Charles Johnson (Start-Up ADP: 77; Rookie Pick Equivalent: Late 1st Round)
Receivers have longer shelf lives than running backs, and the most talented ones deserve more rope. However, for having only one season under his belt, the fact that Johnson is already 26 is notable. With just a pair of weeks in which he qualified as a fantasy WR2 and zero top-12 outputs, his frothy dynasty ADP also catches the eye—especially with Minnesota being a popular mock draft location for receivers.
Johnson is talented and on track to be Teddy Bridgewater’s starting X receiver. But Mike Wallace’s presence will reduce Johnson’s team-leading 15.5-yard aDOT, and 53.5 percent of his receiving production came on passes of 20 or more yards. Cordarrelle Patterson is a disaster but not entirely without hope. The team will also be run-heavier with Adrian Peterson back. Sell for a late-first, if possible.
Jonathan Stewart (Start-Up ADP: 91; Rookie Pick Equivalent: Late 1st-to-Early 2nd Round)
If someone offered you a late first rounder for Stewart at this time last year, you would have read the email three times to be sure you weren’t drunk. What a difference one good month makes. Carolina’s backfield seas finally parted, and we saw what we knew all along. Stewart looks excellent when he’s healthy, even if the Panthers offense ultimately does not lend itself to a lot of goal line production.
Unfortunately, Ron Rivera has not had a lobotomy and wants to continue splitting backfield touches, even if DeAngelo Williams is no longer tied around Stewart’s fragile ankle. There is not much competition for the 28-year-old at the moment, but the Panthers will draft some. He is not a must-sell, but a non-contending dynasty team should strongly consider cashing in now.
Joique Bell (Start-Up ADP: 93; Rookie Pick Equivalent: Late 1st-to-Early 2nd Round)
Bell will be 29 in August, had two offseason surgeries, and will compete with upgraded running back talent. He was less involved in the passing game than in 2013, and Theo Riddick is set to handle third down work if a rookie back doesn’t take over entirely. Bell ran poorly in 2014, averaging 3.8 yards per carry and earning PFF’s 34th “best” rushing grade (-1.2). You likely acquired him for peanuts, so the time is now to take your profits. Sell the touchdown-reliant Bell for an early second rounder.
Devonta Freeman (Start-Up ADP: 99; Rookie Pick Equivalent: Early 2nd Round)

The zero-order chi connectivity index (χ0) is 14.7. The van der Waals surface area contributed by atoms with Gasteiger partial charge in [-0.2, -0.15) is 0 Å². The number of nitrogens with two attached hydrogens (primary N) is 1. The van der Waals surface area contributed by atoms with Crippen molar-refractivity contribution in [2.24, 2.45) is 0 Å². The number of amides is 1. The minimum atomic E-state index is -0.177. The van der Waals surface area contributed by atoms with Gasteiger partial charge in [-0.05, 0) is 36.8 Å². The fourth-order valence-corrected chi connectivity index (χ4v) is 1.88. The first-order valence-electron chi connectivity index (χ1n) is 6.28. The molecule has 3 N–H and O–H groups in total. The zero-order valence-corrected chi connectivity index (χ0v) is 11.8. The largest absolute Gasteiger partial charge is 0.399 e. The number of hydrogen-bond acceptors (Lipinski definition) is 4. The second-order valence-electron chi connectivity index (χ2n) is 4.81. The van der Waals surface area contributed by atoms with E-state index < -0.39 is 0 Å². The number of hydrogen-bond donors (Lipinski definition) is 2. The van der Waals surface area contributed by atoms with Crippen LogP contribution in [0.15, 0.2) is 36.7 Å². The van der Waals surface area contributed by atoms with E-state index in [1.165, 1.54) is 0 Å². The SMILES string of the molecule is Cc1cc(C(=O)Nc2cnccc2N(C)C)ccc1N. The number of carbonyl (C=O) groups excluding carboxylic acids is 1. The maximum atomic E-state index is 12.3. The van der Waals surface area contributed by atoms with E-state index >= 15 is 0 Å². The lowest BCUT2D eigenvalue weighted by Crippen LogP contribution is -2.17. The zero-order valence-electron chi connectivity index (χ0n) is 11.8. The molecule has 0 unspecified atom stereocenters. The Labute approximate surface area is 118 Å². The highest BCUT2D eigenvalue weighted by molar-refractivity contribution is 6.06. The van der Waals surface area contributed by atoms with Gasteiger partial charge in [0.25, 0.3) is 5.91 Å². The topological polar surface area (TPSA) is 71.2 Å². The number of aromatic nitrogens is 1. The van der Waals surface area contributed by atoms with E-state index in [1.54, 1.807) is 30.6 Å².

It is hard to believe that Freeman will bring back a high second round pick, but it would be worth taking if it’s out there. Anything less than that, however, and the move is not worth making. Atlanta has enough roster holes that they may need to pass on a high-round running back, and there’s a non-zero chance that Freeman can take the reigns. He excels in the passing game, upon which the Falcons will need to rely heavily when losing—which will be often.
Marquess Wilson (Start-Up ADP: 112; Rookie Pick Equivalent: Mid-to-Late 2nd Round)
He won’t turn 23 until September and, despite muted production during his first two seasons, still has plenty of upside. Based on several mocks, concern exists that the Bears will use a high pick to find Brandon Marshall’s replacement, again relegating Wilson to third-fiddle. Jay Cutler’s schizophrenic performances, as well as a run-based scheme, are additional worries. However, he is only signed through next season and has plenty of career in front of him, in Chicago or elsewhere. Don’t jump ship just yet.
Brian Quick (Start-Up ADP: 119; Rookie Pick Equivalent: Mid-to-Late 2nd Round)
Quick investors have traveled an arduous road, but it appears like he will be healthy enough to take advantage of his new quarterback’s penchant for throwing the long ball (Nick Foles led football in deep ball percentage the last two years). If it doesn’t work out in St. Louis—and they are expected to upgrade the receiving corps—he will be an unrestricted free agent after the season. Hold him just a little longer. You gave up on turning a Quick profit long ago anyway.
Josh Huff (Start-UP ADP: 141; Rookie Pick Equivalent: Early 3rd Round)
Much buzz surrounds Huff for someone who caught eight passes last year, and it’s based primarily on short-term depth chart weakness and an Oregon connection. He still has to pass a pair of low-ceiling veterans, and most likely, at least one more talented rookie. In a run-based offense that spreads targets around, Huff’s ceiling is lower than his perceived value. His profiles ideally as depth in a best-ball league. Cash him in.
Terrance Williams (Start-Up ADP: 142; Rookie Pick Equivalent: Early 3rd Round)
Another wideout who is most useful in a best-ball format, Williams will conceivably rank fifth on the Cowboys’ target totem pole. His eight touchdowns are unsustainable, even if he isn’t targeted less often than Cole Beasley—a regular occurrence down the stretch last season. Dallas has plenty of holes, but if they do spend a mid-round pick on a receiver, chances are he will be better than Williams. Jump ship.
Pat Thorman is a Lead Writer for PFF Fantasy and was named 2013 Newcomer of the Year by the Fantasy Sports Writers Association. You can follow him on Twitter at @Pat_Thorman